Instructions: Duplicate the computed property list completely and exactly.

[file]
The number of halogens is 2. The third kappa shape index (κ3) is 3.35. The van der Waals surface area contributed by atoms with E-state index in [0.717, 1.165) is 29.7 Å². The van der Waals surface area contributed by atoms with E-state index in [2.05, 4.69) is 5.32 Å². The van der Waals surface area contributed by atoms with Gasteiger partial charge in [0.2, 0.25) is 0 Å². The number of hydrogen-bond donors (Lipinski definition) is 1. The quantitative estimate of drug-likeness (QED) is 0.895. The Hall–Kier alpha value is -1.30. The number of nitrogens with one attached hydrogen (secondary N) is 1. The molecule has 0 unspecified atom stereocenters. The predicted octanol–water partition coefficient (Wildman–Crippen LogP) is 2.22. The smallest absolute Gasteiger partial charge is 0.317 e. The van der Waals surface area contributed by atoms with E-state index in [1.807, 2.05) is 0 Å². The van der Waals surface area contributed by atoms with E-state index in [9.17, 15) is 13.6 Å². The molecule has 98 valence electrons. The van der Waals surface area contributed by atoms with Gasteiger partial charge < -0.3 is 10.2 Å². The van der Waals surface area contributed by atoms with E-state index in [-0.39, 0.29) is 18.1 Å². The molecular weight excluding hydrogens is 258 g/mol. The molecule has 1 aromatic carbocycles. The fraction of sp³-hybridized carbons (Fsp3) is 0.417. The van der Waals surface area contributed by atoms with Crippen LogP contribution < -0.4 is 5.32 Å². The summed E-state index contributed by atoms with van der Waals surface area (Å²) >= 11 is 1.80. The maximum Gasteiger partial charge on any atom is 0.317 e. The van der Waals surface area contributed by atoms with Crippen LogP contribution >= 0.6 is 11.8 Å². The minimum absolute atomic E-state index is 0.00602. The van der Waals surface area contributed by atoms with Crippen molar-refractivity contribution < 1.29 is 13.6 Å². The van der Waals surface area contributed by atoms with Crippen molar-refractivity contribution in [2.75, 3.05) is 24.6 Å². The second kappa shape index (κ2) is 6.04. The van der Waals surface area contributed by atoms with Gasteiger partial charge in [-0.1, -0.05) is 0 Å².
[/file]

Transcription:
The number of halogens is 2. The third kappa shape index (κ3) is 3.35. The van der Waals surface area contributed by atoms with E-state index in [0.717, 1.165) is 29.7 Å². The van der Waals surface area contributed by atoms with E-state index in [2.05, 4.69) is 5.32 Å². The van der Waals surface area contributed by atoms with Gasteiger partial charge in [0.2, 0.25) is 0 Å². The number of hydrogen-bond donors (Lipinski definition) is 1. The quantitative estimate of drug-likeness (QED) is 0.895. The Hall–Kier alpha value is -1.30. The number of nitrogens with one attached hydrogen (secondary N) is 1. The molecule has 0 unspecified atom stereocenters. The predicted octanol–water partition coefficient (Wildman–Crippen LogP) is 2.22. The smallest absolute Gasteiger partial charge is 0.317 e. The van der Waals surface area contributed by atoms with E-state index in [1.807, 2.05) is 0 Å². The van der Waals surface area contributed by atoms with E-state index in [9.17, 15) is 13.6 Å². The molecule has 98 valence electrons. The van der Waals surface area contributed by atoms with Gasteiger partial charge < -0.3 is 10.2 Å². The van der Waals surface area contributed by atoms with E-state index in [-0.39, 0.29) is 18.1 Å². The molecular weight excluding hydrogens is 258 g/mol. The molecule has 1 aromatic carbocycles. The fraction of sp³-hybridized carbons (Fsp3) is 0.417. The van der Waals surface area contributed by atoms with Crippen LogP contribution < -0.4 is 5.32 Å². The summed E-state index contributed by atoms with van der Waals surface area (Å²) >= 11 is 1.80. The maximum Gasteiger partial charge on any atom is 0.317 e. The van der Waals surface area contributed by atoms with Crippen LogP contribution >= 0.6 is 11.8 Å². The minimum absolute atomic E-state index is 0.00602. The van der Waals surface area contributed by atoms with Crippen molar-refractivity contribution < 1.29 is 13.6 Å². The van der Waals surface area contributed by atoms with Crippen molar-refractivity contribution in [2.75, 3.05) is 24.6 Å². The second kappa shape index (κ2) is 6.04. The van der Waals surface area contributed by atoms with Gasteiger partial charge in [-0.1, -0.05) is 0 Å².